The Hearth is offering an intensive certification program in community storytelling for those interested in the transformational power of stories. The Certificate in Community Storytelling offers a variety of experiential exercises, individual skill-building, practical teaching, online discussion groups, and written and online resources. Individuals who complete the certification course will:
- Understand how stories function in our personal and public lives.
- Learn how to create transformative events that deepen relationships within a local community or organization.
- Explore narrative practices that promote individual growth, social awareness, and community action.
- Learn how to create a variety of public story-sharing platforms that engender trust and vulnerability.
- Gain concrete skills for community storytelling including story recruitment, event promotion, audience building, public participation, media integration, and fundraising.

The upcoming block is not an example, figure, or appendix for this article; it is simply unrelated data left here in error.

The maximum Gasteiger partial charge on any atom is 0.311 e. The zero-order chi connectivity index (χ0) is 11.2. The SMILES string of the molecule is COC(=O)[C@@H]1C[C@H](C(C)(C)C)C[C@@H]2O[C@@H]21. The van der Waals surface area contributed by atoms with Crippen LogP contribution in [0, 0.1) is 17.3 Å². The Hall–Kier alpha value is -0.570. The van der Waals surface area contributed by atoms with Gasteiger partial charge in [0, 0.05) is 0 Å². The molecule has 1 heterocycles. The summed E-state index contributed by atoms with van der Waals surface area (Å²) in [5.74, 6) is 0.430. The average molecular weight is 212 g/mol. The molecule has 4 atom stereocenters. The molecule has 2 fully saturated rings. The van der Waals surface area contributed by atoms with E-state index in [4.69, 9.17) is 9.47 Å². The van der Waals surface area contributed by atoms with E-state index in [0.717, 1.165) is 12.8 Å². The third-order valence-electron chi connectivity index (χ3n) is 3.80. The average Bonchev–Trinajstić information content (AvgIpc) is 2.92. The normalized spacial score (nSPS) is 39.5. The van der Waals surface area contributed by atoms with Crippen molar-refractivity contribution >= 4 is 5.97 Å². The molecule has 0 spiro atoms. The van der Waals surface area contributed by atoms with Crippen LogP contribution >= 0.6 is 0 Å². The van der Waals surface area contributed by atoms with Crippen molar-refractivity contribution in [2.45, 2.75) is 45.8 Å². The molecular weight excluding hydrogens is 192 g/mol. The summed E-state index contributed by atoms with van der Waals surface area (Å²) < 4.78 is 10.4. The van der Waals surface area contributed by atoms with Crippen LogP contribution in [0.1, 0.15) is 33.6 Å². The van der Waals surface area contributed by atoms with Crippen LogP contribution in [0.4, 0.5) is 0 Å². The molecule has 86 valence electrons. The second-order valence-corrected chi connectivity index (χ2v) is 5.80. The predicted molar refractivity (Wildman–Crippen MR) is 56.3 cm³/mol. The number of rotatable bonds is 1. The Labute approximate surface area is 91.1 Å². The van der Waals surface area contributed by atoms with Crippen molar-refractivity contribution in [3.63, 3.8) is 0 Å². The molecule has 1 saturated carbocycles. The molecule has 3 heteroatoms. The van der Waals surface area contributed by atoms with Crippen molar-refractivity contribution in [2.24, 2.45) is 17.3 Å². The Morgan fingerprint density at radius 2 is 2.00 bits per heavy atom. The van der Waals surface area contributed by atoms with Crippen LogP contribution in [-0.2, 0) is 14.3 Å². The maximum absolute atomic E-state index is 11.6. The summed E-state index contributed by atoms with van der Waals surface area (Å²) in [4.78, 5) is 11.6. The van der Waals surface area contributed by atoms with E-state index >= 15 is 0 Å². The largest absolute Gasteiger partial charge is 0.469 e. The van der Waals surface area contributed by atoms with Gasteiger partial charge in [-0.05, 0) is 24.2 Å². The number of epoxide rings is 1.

- Learn how to craft personal stories for speaking, teaching, and facilitation.
- Increase skills for coaching groups and individuals in personal storytelling.
- Discover methods for amplifying the voice of marginalized populations.
- Learn how to apply storytelling techniques within personal, professional, and community settings.
The Hearth Certificate Program is a one week concentrated intensive held April 19-24, 2020. Six months of additional teaching and coaching with Mark Yaconelli is available from May through October 2020 for an additional fee. You can register here.
Learn how to use story and story facilitation to bring more compassion, connection, and beauty into your life, your family, and your community.-Lucinda Moeglein 2019 participant
Whether you do this course for personal or professional reasons, it will give you hope for humanity.–Khaliqa Baqi 2019 participant